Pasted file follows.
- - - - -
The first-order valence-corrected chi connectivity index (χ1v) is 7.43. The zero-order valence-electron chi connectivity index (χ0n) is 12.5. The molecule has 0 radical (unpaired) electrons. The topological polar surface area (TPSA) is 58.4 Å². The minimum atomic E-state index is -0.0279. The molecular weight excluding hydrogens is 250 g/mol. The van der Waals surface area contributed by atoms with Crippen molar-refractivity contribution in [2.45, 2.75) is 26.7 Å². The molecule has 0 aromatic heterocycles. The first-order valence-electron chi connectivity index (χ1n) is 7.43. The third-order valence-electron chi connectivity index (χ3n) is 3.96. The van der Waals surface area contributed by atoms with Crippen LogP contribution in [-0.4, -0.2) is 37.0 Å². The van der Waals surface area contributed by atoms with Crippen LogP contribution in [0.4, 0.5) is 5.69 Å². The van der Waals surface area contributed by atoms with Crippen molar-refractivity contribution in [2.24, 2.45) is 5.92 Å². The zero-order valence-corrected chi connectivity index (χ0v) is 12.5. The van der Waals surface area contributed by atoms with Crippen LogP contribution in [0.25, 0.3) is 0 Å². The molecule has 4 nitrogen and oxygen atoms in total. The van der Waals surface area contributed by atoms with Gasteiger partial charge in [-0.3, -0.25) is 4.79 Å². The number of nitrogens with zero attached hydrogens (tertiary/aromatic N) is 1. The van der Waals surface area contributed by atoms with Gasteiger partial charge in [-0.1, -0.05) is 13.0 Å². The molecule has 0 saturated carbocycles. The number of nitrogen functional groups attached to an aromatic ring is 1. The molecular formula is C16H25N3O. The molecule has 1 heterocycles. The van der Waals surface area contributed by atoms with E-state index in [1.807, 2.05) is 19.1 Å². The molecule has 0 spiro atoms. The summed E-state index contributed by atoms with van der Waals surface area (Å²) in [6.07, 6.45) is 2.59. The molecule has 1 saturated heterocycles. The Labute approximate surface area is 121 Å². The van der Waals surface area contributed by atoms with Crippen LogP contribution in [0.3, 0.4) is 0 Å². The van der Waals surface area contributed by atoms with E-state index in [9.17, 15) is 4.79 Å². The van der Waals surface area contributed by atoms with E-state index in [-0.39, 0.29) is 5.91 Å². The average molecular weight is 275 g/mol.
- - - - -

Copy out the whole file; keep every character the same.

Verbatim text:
The first-order valence-corrected chi connectivity index (χ1v) is 7.43. The zero-order valence-electron chi connectivity index (χ0n) is 12.5. The molecule has 0 radical (unpaired) electrons. The topological polar surface area (TPSA) is 58.4 Å². The minimum atomic E-state index is -0.0279. The molecular weight excluding hydrogens is 250 g/mol. The van der Waals surface area contributed by atoms with Crippen molar-refractivity contribution in [2.45, 2.75) is 26.7 Å². The molecule has 0 aromatic heterocycles. The first-order valence-electron chi connectivity index (χ1n) is 7.43. The third-order valence-electron chi connectivity index (χ3n) is 3.96. The van der Waals surface area contributed by atoms with Crippen LogP contribution in [-0.4, -0.2) is 37.0 Å². The van der Waals surface area contributed by atoms with Crippen LogP contribution in [0.4, 0.5) is 5.69 Å². The van der Waals surface area contributed by atoms with Crippen molar-refractivity contribution in [2.24, 2.45) is 5.92 Å². The zero-order valence-corrected chi connectivity index (χ0v) is 12.5. The van der Waals surface area contributed by atoms with Crippen LogP contribution in [0.25, 0.3) is 0 Å². The molecule has 4 nitrogen and oxygen atoms in total. The van der Waals surface area contributed by atoms with Gasteiger partial charge in [-0.3, -0.25) is 4.79 Å². The number of nitrogens with zero attached hydrogens (tertiary/aromatic N) is 1. The van der Waals surface area contributed by atoms with Gasteiger partial charge in [-0.1, -0.05) is 13.0 Å². The molecule has 0 saturated carbocycles. The number of nitrogen functional groups attached to an aromatic ring is 1. The molecular formula is C16H25N3O. The molecule has 1 heterocycles. The van der Waals surface area contributed by atoms with E-state index in [1.807, 2.05) is 19.1 Å². The molecule has 0 spiro atoms. The summed E-state index contributed by atoms with van der Waals surface area (Å²) in [6.07, 6.45) is 2.59. The molecule has 1 saturated heterocycles. The Labute approximate surface area is 121 Å². The van der Waals surface area contributed by atoms with Crippen LogP contribution in [0.3, 0.4) is 0 Å². The van der Waals surface area contributed by atoms with E-state index in [9.17, 15) is 4.79 Å². The van der Waals surface area contributed by atoms with E-state index in [-0.39, 0.29) is 5.91 Å². The average molecular weight is 275 g/mol.